Invasive Species Compendium

Detailed coverage of invasive species threatening livelihoods and the environment worldwide

CABI Book Chapter

Invasive species and global climate change.

Book cover for Invasive species and global climate change.

Description

This book is part of the "CABI Invasive Series", which addresses all topics relating to invasive species, including biosecurity surveillance, mapping and modelling, economics of invasive species and species interactions in plant invasions. Aimed at researchers, upper-level students and policy makers, titles in the series provide international coverage of topics related to invasive species, includi...

Chapter 3 (Page no: 22)

Climate change and plant pathogen invasions.

Climate has an important effect on plant disease and the probability of plant pathogen invasions, through effects on hosts and pathogen vectors as well as on the pathogens themselves. Aerially dispersed pathogens are an important group of plant pathogens, and their dispersal and invasion may be modified by changes in wind patterns. Pathogens vectored by arthropods may be affected by weather impacts on their vectors, often through the filter of vector behaviour. Soilborne pathogens have more challenges to rapid invasion, but human transport can introduce them quickly into novel settings. For pathogens, variability within a species may be of great importance, and many important pathogen invasions are invasions of new genotypes of ubiquitous pathogen species. The connectivity of a landscape for pathogen movement is determined by the spatial distribution of host, pathogen and environmental conditions, and connectivity may also be affected by climate change. Therefore, when there is a new invasion, it is often challenging to evaluate which of these factors was limiting prior to invasion. Most economically important pathogen invasions are influenced strongly by human decision making. Adaptation strategies are needed both to address increased disease risk and to manage pathogen species and important subpopulations before they are introduced and established.

Other chapters from this book

Chapter: 1 (Page no: 1) Introduction. Author(s): Dukes, J. S., Ziska, L. H.
Chapter: 2 (Page no: 9) Communicating the dynamic complexities of climate and ecology: species invasion and resource changes. Author(s): Thompson, J. P., Ziska, L. H.
Chapter: 4 (Page no: 45) Analysis of invasive insects: links to climate change. Author(s): Gutierrez, A. P., Ponti, L.
Chapter: 5 (Page no: 62) Climate change, plant traits and invasion in natural and agricultural ecosystems. Author(s): Blumenthal, D. M., Kray, J. A.
Chapter: 6 (Page no: 81) Non-native species in Antarctic terrestrial environments: the impacts of climate change and human activity. Author(s): Hughes, K. A., Convey, P.
Chapter: 7 (Page no: 101) Synergies between climate change and species invasions: evidence from marine systems. Author(s): Sorte, C. J. B.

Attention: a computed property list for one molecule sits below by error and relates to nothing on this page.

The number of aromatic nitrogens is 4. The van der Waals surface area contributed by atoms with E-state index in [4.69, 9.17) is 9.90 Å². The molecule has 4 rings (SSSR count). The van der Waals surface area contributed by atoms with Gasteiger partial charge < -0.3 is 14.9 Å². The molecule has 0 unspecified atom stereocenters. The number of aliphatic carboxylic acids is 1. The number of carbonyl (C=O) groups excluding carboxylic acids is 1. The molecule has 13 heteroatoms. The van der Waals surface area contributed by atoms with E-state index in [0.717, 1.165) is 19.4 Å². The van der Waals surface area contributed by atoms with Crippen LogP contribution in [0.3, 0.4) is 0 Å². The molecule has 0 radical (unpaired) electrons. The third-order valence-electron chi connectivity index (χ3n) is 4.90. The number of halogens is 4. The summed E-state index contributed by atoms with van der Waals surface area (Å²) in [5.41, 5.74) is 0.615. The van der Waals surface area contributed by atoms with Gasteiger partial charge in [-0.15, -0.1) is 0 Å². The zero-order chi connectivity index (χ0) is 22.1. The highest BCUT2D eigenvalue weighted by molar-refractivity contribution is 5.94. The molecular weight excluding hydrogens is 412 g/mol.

Chapter: 8 (Page no: 117) Ragweed in Eastern Europe. Author(s): Makra, L., Matyasovszky, I., Deák, Á. J.
Chapter: 9 (Page no: 129) Climate change and alien species in South Africa. Author(s): Irlich, U. M., Richardson, D. M., Davies, S. J., Chown, S. L.
Chapter: 10 (Page no: 148) Climate change and 'Alien Species in National Parks': revisited. Author(s): Stohlgren, T. J., Resnik, J. R., Plumb, G. E.
Chapter: 11 (Page no: 169) Invasive plants in a rapidly changing climate: an Australian perspective. Author(s): Webber, B. L., Klinken, R. D. van, Scott, J. K.
Chapter: 12 (Page no: 198) Invasive species of China and their responses to climate change. Author(s): Li Bo, Wei ShuJuan, Li Hui, Yang Qiang, Lu Meng
Chapter: 13 (Page no: 219) Identifying invasive species in real time: early detection and distribution mapping system (EDDMapS) and other mapping tools. Author(s): Wallace, R. D., Bargeron, C. T.
Chapter: 14 (Page no: 232) Global identification of invasive species: the CABI Invasive Species Compendium as a resource. Author(s): Diaz-Soltero, H., Scott, P. R.
Chapter: 15 (Page no: 240) The biogeography of invasive plants - projecting range shifts with climate change. Author(s): Bradley, B. A.
Chapter: 16 (Page no: 253) Identifying climate change as a factor in the establishment and persistence of invasive weeds in agricultural crops. Author(s): DiTommaso, A., Zhong Qin, Clements, D. R.
Chapter: 17 (Page no: 271) Assessing and managing the impact of climate change on invasive species: the PBDM approach. Author(s): Gutierrez, A. P., Ponti, L.
Chapter: 18 (Page no: 293) Climate, CO2 and invasive weed management. Author(s): Ziska, L. H.
Chapter: 19 (Page no: 305) Early detection and rapid response: a cost-effective strategy for minimizing the establishment and spread of new and emerging invasive plants by global trade, travel and climate change. Author(s): Westbrooks, R. G., Manning, S. T., Waugh, J. D.
Chapter: 20 (Page no: 326) Adapting to invasions in a changing world: invasive species as an economic resource. Author(s): Barnes, M. A., Deines, A. M., Gentile, R. M., Grieneisen, L. E.